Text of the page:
One cannot underestimate the importance of these two LPs, for through them a truly surprising number of music lovers became acquainted with Draeseke’s style and, as the saying goes, for those with ears, they heard the unique voice of Felix Draeseke. Among the postwar generation of music lovers who had discovered Draeseke, were professional musicians like LKMD Udo-R. Follert of Speyer, Dr. Helmut Loos (presently in charge of the musicology seminar at the University of Leipzig) and Heinz Ebert, a distant relative of Draeseke who, more than anyone has preserved and chronicled Draesekeana beyond anyone outside archival halls. These three were the founding members of the Internationale Draeseke Gesellschaft which came into being in 1986. Heinz Ebert had already been in contact with this writer before he left for Europe to begin studies at the University of Zürich, where he finished his doctorate with a dissertation on the symphonies of Felix Draeseke (1966). Heinz Ebert and I lost contact after 1969 until 1992 when we met for the first time in his (and Draeseke’s) home town of Coburg that year. Meetings with Udo-R Follert and Helmut Loos followed and in the next year the International Draeseke Society / North America came into being. The societies are complementary to one another and are non-profit organizations with all funds being used exclusively for the promotion of the music of Felix Draeseke through publications, recordings, and public performances.
FELIX DRAESEKE AND THE NEW INSTRUMENTS OF HIS TIME
Throughout his career Felix Draeseke was keenly aware of new developments in all facets of music. Among his chamber music compositions one sees his endorsement of newly developed instruments, among them the violotta, an instrument developed by Alfred Stelzner as an intermediary between viola and cello, which Draeseke used in his A major String Quintet, Wo0 25 of 1897, and also the viola alta, an instrument developed during the 1870s by Hermann Ritter (and therefore sometimes referred to as a Ritterbrattsche) and the prototype of viola expressly endorsed by Richard Wagner for his Bayreuth Orchestra.
Ritter’s viola alta distinguishes itself from the viola of the time by its extended body and molded top. Its design was supposed to lessen the often nasal quality of the contemporary viola and make possible a fuller, smoother tone; a later version even incorporated a fifth string (E). Despite Ritter’s continual efforts on behalf of his instrument, even composing works for it himself (primarily quartets of four together), the viola alta is today merely an anomaly in the history of instruments. Whatever advantages the instrument has, they are somewhat offset by awkwardness in execution and subsequent developments in viola construction have obviated the need for Ritter’s model. Be that as it may, there were quite a number of violas alta made, some of admittedly inferior manufacture, though by the time of Ritter’s death in 1927, his instrument had already passed its peak of popularity. Be that as it may, there seems to be a groundswell of interest among viola players for the viola alta today and there are at least two masterpieces by Felix Draeseke written expressly to reward such interest.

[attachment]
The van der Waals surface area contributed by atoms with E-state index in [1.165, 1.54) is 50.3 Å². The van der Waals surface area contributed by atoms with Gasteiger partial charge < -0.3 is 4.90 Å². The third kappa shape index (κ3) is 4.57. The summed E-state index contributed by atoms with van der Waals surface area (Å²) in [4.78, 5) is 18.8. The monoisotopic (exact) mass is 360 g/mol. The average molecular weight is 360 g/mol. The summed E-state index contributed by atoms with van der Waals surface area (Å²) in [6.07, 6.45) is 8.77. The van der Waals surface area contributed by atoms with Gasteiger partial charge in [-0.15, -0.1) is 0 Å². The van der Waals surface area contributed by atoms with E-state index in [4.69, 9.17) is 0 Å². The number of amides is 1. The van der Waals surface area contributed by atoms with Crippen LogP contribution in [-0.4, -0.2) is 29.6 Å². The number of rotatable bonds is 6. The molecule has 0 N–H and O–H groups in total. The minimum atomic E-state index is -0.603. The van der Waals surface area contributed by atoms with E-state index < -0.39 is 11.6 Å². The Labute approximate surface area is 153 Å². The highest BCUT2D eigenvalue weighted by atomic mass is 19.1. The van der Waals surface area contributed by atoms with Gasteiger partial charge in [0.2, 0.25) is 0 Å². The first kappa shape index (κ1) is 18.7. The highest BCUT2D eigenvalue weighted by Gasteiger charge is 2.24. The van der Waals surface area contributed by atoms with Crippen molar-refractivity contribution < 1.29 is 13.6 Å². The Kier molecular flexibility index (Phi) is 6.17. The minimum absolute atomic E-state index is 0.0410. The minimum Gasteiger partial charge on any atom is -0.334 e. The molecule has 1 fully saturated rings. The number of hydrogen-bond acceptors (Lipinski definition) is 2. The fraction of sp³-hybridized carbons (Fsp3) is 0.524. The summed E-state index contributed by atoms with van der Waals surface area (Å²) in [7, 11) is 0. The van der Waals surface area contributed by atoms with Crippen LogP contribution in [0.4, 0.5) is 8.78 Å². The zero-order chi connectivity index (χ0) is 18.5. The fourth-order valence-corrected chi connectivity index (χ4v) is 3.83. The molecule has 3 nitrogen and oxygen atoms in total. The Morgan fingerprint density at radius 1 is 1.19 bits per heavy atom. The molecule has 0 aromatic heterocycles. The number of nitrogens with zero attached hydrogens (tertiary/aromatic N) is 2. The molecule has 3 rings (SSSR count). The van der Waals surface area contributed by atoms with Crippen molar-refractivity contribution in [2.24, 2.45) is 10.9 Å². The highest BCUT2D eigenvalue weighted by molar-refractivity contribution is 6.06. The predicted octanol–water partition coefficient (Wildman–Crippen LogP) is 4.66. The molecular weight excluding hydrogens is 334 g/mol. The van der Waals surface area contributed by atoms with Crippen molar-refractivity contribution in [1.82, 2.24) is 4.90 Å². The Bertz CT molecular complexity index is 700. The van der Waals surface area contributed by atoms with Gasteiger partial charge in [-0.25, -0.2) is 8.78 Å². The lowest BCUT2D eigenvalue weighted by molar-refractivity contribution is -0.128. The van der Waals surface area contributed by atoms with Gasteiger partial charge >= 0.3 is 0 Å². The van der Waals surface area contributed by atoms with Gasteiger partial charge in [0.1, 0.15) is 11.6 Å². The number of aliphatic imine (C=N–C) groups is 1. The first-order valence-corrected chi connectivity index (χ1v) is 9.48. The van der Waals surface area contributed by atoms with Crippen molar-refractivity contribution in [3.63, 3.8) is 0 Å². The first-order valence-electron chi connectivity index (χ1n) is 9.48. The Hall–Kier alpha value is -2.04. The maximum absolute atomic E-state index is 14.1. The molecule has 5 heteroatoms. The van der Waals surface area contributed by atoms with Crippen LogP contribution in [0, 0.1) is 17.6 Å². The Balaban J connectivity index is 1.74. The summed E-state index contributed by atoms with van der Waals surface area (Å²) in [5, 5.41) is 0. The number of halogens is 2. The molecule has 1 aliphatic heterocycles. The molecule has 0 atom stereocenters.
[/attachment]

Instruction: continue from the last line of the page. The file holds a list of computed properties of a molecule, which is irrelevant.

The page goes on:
Would Draeseke have written sonatas for the “normal” viola? A direct answer to that is to be found in a letter from Draeseke dated December 12, 1904 and addressed to the Pforzheim Theatre director Theodor Röhmeyer, a friend of both Draeseke and Hermann Ritter; the letter is quoted in part on p. 120 in Felix Draeseke: Chronik seines Lebens (Vol. 3 of the publications of the International Draeseke Society) where Draeseke states:
"…it was the very handsome sound of the newly developed instrument which led me to such undertakings: the old viola would not have aroused such enthusiasm in me."
Be that as it may, Draeseke’s two viola sonatas are as well served by today’s violas (and by many of yesteryears) as by the Ritterbratsche. Despite his endorsement, Draeseke surely realized that future performances of the sonatas would not necessarily involve the Ritter prototype, and it has not been the question of instrument which has hindered Draeseke’s two viola alta sonatas from making their way. Each had the misfortune of falling prey to a destiny which can only be described as bad luck.